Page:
can someone tell me how the hell to get rid of all this purple string algae??? its all over my rock and sand..i scoop the chunks out of the sand but cannot seem to reduce it on the rocks..please help . thank you.
As with all algaes the best advice is clean water. Excess nutrients and or worn bulbs will contribute to the problem. Sounds like your feedings may have been to heavy and or the amount of fish is to high for hte amount of filtration available. One thing that really helps to get rid of Cyano is increased flow through the tank. For a 150g I'd recomend at least 4,500gph internal flow. It's time to think about how often and how large your water changes are. It might be time to increase the frequency or volume of the water changes. Another thing that will help is a phosban reactor or 2. Phosphates are what help algaes to thrive in the system.
marineland 350 magnum canister-350gph---good for 100g
ehiem canister-350gph---good for 100g
biowheel-----good for 75g
penguin 1140 powerhead by marineland
my power compacts are a week old...
i have 4 damsels,1 clown,1yellow tang,1 porcupine puffer,1coral beauty,2spotted gobies,2diamond spotted gobies,1lawnmower blenny,1horseshoe crab,2camel shrimp,1haitian anemone 50# fiji/tonga live rock,100#sand
im pretty sure thats everything in my tank.
i hoppe that will help you help me.
im testing the water now ill will post everything asap.
Sounds like you have a decent fish only set up. There are quite a few fish there, could you tell us how often you feed,how much and what? I'd be feeding about twice a week about 3 cubes of either mysis or krill and some very light daily feedings of dry food like Nu Spectrum marine.
Your tank is very stagnant as far as flow is concerneced. My guess is total your numers would be 1,000gph (less than 10x turnover rate). However those numers are for zero head and clean media. Each filter will significantly decrease the output as you raise the return line up to the tank level and as the media clogs with waste (as it should). My guess is that your actual GPH is somewhere around 500gph, Not very much at all when you consider I have a 600gph true flow in my 20g cube. All of my tanks run a minimum of 25x turnover rate per hour. high currents help prevent stagnant areas that algaes grow in. Look at your local fast moving stream, you'll notice an absence of algae on the rockwork. Now look at a stagnant pond or lake runoff and you'll see green water and tons of algae. Keeping yoru tank swiftly moving will also improve your filters operation. By not havign enough flow internal of the tank debri and wastes will settle directly to the substrate and be absorbed and broken down or caught in your rock work. This concentration of nutrients encourages algae growth in those dead zones. Creating turbulent flow will keep detritus supended until your canister filter can reomve it instead of allowing it to concentrate in your substrate.
To combat any algae I would take these steps.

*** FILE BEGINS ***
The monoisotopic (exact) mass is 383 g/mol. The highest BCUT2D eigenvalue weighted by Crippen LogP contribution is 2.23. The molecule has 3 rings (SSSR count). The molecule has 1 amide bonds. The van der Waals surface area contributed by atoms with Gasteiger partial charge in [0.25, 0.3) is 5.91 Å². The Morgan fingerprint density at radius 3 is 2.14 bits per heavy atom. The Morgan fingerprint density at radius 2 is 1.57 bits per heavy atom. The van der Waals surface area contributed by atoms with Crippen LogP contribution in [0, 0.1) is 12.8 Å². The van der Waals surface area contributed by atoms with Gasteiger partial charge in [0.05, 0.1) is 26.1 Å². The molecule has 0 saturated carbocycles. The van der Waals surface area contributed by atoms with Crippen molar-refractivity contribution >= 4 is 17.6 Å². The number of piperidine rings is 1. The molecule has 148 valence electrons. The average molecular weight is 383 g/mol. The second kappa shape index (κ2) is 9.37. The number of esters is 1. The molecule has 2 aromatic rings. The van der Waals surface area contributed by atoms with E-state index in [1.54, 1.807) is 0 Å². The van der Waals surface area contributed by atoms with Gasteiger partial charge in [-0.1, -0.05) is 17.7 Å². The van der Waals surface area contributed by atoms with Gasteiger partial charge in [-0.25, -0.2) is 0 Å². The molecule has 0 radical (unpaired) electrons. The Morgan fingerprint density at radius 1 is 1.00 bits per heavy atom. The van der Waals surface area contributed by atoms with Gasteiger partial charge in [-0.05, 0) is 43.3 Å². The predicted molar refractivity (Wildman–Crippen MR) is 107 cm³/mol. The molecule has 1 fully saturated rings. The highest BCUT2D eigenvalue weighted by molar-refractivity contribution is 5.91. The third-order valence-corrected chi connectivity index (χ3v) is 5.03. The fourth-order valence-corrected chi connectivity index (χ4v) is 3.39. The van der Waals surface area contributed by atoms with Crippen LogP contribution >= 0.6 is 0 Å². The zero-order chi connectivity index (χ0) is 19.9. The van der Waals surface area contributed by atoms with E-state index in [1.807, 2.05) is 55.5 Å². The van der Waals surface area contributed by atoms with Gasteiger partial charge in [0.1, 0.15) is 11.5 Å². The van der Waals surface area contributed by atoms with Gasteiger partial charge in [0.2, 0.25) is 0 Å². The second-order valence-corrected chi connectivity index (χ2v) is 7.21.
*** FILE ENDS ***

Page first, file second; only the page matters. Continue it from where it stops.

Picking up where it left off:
1. Get a good skimmer. It sounds as though you do not have a sump so I'd recommend the Corallife super skimmer 220 or larger.
2. water changes. weekly significant water changes will provide the most drastic improvement.
3. add more power heads. I'd recommend Seio's in about the 1,100 size. At least 2. This will really improve the cleanliness of the tank.
4. Clean your filters often. Do not really on them as bio filiters. You might want to add a bit more rock, even buying dry reef bones will help improve the bio available filtration. But think of your cans as only mechanical filtration and keep them thoroughly cleaned. In marine tanks they tend to react with the alkilinity of the water and the other minerals quickly breaking waste down into a liquid form that seeps right back into your tank, quickly fouling the water.
5. I don't normally use carbon in my tanks but to help rid yours of algae I'd think about refilling one of those cans completely with carbon. Carbon will quickly wick away any excess nutrient and store it for a little while before releasing it back to the tank.
6. test for phosphates. You may wish to get your hands on a 2 little fishies brand phosphate reactor. These use a special resin to remove excess phosphates from the water like a sponge. The kit is a simple canister type filter that is force fed from the bottom up. This lengthens the usuable time of the media to about a month. The stuff works great.
You might wish to switch salts. Red Sea and Instant Ocean are reported to have excess organics in the compound that contributes to algae build ups. Are you using only RO water? It is known that conditioned tap water will not kill the fish but the extra TDS (total dissolved solids) will build up over time. Both from water changes and evaporation topoffs. These could easily be pure phosphates coming from the tap water itself. most tap water tests out between 300-500ppm. My RO/DI water tests at 0-1ppm. this lets me know exactly what it is I add to my tank.
thanks a lot for the help. i didnt get a chance to test the water yet. im gonna return the *not so good quality* powerhead i have and buy 1or2 aquaclear 110s. and ill get that 220 protein skimmer. you think ill be ok w/ that for now?
*edit by CRM, no content removal just a little kid cleanup.*
That's a good start. A skimmer is a great place to start as they will remove waste forever. Water changes are simple and cheap. They may provide one of the largest, long term benefits.
As for powerheads I still think you'll appreciate the Seio 1100's more. They are more spendy but the way they work is great. Instead of pressurizing a tiny little jet, it instead focuses it's output through a 2" opening that creates a lot of gentle movement.
Keep us posted.
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